Favorite Firing: Store Manager Shoots Customer With Febreze

downloadHere is a situation where I was sympathetic to the employee who got fired, but agreed completely with the employer who fired him. No matter how poorly a customer behaves, an employer cannot tolerate its employees overreacting the way this employee did.

The Facts: Gavyn Edlinger, was a manager at a Family Dollar store in Michigan. He believed that some customers were stealing merchandise from the store.

Theft is a real problem in many retail establishments, and as a manager of this store, he was right to be concerned. But there are limits to how far store employees can go in trying to stop thefts.

Mr. Edlinger called 911—what Family Dollar’s policy instructed him to do, and a perfectly appropriate response to his suspicion. He then followed the alleged shoplifters out of his store to get their license plate number, as the 911 dispatcher requested.

Unfortunately, rather than backing away when the customer confronted him, Mr. Edlinger engaged in a heated exchange of words with one of the alleged shoplifters. It’s unclear who started it, but the argument was caught on a third party’s cell phone, was later posted to YouTube, and went viral.

It is indisputable in the video that Mr. Edlinger cursed at the customer and sprayed her with a can of Febreze (one of the items she allegedly pilfered).

He later admitted to a local new station, “I just lost it. In a bad way.”

The Moral: No matter what a customer does, nor how badly a customer treats them, store employees must remain professional or risk discipline or termination.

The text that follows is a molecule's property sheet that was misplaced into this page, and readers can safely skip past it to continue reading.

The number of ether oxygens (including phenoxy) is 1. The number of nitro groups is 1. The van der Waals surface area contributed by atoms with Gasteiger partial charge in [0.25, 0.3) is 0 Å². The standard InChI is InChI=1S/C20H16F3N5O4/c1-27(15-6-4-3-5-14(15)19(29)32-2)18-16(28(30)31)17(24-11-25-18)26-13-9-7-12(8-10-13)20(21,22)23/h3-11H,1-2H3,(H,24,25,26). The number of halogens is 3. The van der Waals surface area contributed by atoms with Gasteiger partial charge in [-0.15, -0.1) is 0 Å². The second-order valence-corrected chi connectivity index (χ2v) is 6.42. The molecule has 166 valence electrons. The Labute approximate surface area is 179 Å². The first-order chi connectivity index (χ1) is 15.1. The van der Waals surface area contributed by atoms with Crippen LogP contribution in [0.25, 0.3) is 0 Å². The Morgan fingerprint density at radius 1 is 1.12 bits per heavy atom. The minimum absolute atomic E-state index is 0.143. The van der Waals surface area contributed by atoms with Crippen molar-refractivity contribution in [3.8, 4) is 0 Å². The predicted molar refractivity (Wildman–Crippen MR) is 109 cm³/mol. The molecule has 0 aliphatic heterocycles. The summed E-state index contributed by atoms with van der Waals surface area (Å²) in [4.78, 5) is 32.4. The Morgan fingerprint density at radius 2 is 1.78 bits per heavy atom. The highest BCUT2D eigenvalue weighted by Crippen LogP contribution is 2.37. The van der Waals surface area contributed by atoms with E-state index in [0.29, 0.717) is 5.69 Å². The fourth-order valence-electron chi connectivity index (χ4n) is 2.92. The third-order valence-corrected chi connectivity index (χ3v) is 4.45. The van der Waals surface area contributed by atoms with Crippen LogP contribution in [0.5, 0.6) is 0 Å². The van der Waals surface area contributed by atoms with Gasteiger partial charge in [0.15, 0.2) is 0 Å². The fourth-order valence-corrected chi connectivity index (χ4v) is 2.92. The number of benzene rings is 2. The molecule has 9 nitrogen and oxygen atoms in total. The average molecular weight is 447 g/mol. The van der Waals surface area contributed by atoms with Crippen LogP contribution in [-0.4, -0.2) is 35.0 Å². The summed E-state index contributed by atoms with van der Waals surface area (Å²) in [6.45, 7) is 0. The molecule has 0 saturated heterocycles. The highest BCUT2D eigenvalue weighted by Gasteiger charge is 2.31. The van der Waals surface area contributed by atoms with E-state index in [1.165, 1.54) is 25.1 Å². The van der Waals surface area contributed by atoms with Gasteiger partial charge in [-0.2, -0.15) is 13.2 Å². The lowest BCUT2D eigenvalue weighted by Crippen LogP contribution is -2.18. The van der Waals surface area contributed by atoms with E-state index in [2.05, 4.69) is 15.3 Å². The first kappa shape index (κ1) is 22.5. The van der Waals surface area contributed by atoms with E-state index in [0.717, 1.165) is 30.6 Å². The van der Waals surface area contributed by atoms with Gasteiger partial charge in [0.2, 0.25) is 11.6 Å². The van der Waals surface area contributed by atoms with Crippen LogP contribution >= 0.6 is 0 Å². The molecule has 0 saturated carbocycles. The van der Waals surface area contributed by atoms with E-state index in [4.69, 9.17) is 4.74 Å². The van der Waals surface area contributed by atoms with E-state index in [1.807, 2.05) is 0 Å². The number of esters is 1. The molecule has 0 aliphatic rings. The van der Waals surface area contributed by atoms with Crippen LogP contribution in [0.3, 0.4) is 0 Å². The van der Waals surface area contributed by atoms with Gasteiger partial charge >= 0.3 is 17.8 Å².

In this situation, the video shows the customer behaving as inappropriately as the store manager.

While the old adage that “the customer is always right” may not apply in this case, it is nevertheless true that a store’s image and reputation demand that its employees respond professionally—particularly its managers.

In this case, Family Dollar states that it has a policy that employees who suspect customers of shoplifting should call police. Mr. Edlinger did so, but didn’t leave it up to the police to respond. He says that the police seldom respond where this store is located. Regardless, he should not have gone ballistic the way he did.

Thankfully for Family Dollar, Mr. Edlinger admits his conduct was inappropriate. He told the local news station, “Can’t really blame [Family Dollar], I understand the liability aspect of it.”

And so should we all.

When have you observed retail employees behave unprofessionally?



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Filed under Human Resources, Law, Management

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